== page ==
Japan mulls resubmitting bill to raise retirement age of civil servants

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The government abandoned its push to enact a bill during the current session of parliament, which ended on Wednesday, that would raise prosecutors’ retirement age to 65 from 63, and let the cabinet defer retirement of senior prosecutors for a further three years.

Critics and others argued it would threaten judicial independence.

Chief Cabinet Secretary Yoshihide Suga that the government would want civil servants with abundant knowledge and experiences to keep working.

“There is no change to our views that raising the retirement age for civil servants is needed to address properly to administrative issues that have become complex and advanced,” he told a news conference.

“The government will consider resubmitting a bill taking into consideration of various views.”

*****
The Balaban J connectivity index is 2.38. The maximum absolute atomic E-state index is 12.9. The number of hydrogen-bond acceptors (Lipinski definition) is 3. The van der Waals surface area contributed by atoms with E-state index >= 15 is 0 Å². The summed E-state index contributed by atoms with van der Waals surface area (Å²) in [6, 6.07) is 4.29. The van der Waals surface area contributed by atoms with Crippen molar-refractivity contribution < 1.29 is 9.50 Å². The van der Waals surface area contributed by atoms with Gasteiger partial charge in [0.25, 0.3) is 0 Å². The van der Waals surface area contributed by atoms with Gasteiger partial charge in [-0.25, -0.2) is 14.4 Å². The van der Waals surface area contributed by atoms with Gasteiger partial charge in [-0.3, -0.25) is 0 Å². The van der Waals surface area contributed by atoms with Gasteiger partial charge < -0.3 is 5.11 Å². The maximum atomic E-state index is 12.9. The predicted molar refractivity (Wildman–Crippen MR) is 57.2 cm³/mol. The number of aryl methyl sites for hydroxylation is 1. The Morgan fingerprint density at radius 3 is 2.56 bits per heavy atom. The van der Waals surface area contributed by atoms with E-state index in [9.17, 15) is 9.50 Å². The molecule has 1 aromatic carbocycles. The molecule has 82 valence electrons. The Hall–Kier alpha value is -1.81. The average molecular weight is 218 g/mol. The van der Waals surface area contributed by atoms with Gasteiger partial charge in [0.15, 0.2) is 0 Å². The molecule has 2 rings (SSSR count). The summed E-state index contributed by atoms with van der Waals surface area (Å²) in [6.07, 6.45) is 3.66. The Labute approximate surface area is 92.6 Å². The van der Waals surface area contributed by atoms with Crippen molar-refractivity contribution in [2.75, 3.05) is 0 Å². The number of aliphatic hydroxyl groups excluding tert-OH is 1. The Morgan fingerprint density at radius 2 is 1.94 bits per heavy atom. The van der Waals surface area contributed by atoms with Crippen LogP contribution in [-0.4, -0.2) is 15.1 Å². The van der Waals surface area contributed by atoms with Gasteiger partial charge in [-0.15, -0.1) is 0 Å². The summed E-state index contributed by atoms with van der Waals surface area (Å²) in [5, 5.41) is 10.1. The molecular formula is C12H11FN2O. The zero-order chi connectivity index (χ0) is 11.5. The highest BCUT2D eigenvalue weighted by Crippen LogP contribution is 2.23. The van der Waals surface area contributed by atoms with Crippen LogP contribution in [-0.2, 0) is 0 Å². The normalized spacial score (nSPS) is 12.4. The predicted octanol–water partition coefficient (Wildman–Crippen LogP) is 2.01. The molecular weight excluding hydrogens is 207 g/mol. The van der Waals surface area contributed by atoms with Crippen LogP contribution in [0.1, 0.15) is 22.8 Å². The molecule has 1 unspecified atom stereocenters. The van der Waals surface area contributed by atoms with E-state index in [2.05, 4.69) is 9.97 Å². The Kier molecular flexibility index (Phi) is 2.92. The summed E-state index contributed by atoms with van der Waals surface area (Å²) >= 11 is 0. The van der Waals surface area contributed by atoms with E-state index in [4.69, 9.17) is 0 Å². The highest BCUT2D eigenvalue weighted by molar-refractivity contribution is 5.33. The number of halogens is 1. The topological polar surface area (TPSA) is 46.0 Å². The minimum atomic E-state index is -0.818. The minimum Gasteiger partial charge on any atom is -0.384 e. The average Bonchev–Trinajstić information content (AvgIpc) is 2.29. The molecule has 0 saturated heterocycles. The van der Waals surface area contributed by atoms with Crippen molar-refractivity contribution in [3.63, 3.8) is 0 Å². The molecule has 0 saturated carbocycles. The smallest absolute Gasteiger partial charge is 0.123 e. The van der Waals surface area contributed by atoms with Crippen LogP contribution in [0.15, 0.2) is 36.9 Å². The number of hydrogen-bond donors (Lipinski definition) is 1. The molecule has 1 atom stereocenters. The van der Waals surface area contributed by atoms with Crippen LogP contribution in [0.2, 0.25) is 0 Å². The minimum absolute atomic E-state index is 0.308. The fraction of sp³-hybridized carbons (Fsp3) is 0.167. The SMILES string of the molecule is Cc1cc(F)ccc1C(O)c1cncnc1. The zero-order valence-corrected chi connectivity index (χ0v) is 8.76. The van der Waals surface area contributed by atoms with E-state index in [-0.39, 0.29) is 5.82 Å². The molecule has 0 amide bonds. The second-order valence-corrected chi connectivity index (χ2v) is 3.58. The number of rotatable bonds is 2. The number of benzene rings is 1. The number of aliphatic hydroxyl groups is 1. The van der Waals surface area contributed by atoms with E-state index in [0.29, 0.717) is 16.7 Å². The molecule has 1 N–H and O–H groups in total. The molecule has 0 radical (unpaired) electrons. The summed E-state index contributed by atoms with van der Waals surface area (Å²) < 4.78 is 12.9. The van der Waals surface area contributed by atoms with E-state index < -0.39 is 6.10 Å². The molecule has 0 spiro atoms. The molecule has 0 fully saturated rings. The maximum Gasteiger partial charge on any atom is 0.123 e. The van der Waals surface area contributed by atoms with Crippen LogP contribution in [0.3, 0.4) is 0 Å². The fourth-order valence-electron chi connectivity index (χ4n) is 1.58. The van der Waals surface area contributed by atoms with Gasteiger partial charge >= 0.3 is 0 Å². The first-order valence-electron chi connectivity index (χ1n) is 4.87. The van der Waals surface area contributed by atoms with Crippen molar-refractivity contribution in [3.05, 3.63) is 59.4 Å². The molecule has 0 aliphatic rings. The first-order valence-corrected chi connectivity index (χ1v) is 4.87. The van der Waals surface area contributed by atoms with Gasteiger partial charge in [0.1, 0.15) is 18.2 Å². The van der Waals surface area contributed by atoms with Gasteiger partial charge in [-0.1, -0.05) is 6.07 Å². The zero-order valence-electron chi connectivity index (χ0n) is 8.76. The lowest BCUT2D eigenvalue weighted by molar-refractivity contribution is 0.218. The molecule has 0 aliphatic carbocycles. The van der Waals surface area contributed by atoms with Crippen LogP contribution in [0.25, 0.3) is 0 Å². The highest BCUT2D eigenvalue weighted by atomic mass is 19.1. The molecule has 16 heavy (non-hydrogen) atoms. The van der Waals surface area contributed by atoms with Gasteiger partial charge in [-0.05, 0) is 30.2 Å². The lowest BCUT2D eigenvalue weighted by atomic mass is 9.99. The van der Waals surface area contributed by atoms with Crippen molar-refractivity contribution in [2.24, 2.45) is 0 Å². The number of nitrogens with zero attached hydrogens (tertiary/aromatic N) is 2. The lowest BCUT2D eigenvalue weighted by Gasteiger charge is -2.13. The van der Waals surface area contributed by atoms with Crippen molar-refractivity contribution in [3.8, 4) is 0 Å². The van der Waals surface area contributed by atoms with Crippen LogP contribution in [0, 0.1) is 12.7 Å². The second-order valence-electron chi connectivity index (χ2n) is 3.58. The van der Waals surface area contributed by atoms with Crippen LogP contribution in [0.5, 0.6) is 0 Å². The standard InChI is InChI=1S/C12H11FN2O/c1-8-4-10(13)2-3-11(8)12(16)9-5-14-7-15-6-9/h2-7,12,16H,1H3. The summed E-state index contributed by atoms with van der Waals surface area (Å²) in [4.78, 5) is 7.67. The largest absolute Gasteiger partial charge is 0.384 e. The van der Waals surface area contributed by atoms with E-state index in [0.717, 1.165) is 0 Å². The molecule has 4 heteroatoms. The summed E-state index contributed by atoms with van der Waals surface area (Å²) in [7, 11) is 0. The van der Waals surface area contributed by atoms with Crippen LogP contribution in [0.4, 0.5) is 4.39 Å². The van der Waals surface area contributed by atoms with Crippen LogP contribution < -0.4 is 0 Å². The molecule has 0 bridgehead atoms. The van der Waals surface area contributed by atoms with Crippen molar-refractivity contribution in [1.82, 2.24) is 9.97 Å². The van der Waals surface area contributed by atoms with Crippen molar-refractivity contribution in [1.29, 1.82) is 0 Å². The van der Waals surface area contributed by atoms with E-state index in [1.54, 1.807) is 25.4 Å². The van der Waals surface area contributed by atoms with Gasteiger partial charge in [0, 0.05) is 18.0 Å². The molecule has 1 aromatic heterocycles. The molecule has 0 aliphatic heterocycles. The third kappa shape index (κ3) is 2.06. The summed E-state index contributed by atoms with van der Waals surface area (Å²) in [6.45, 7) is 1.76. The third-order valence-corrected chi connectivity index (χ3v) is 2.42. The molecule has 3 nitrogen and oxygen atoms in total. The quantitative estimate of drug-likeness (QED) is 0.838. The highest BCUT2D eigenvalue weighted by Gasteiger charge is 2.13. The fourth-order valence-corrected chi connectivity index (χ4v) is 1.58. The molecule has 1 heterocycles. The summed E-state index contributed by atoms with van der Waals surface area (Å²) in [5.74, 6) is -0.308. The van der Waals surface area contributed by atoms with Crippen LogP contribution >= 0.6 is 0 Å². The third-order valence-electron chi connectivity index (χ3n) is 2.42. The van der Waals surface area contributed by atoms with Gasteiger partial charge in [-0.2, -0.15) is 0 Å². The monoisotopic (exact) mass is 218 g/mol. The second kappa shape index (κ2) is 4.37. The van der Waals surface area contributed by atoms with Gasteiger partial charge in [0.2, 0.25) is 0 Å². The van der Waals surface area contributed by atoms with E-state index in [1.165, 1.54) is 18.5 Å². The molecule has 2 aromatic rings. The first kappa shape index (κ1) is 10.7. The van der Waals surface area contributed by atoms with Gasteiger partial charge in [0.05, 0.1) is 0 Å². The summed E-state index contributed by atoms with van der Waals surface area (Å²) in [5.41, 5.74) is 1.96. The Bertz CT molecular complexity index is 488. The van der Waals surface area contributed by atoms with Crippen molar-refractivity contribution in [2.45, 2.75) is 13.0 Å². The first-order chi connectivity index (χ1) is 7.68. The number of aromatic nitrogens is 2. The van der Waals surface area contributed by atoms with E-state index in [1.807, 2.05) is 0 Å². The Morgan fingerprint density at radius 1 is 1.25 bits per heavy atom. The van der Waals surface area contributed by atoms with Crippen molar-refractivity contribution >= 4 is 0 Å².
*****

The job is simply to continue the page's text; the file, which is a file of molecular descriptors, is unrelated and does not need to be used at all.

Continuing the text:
Tokyo’s top prosecutor Hiromu Kurokawa, who is seen as close to Abe, resigned in May for gambling, which is illegal in Japan, during Japan’s coronavirus state of emergency, when citizens have been asked to observe social distancing guidelines and avoid unnecessary outings.

Kurokawa was at the centre of a furore over the government’s efforts to raise the retirement age for prosecutors after he was allowed to stay in his post beyond retirement age of 63.

The government would aim to resubmit the bill to the next parliament, which may start in autumn, or later, the Nikkei business daily said.

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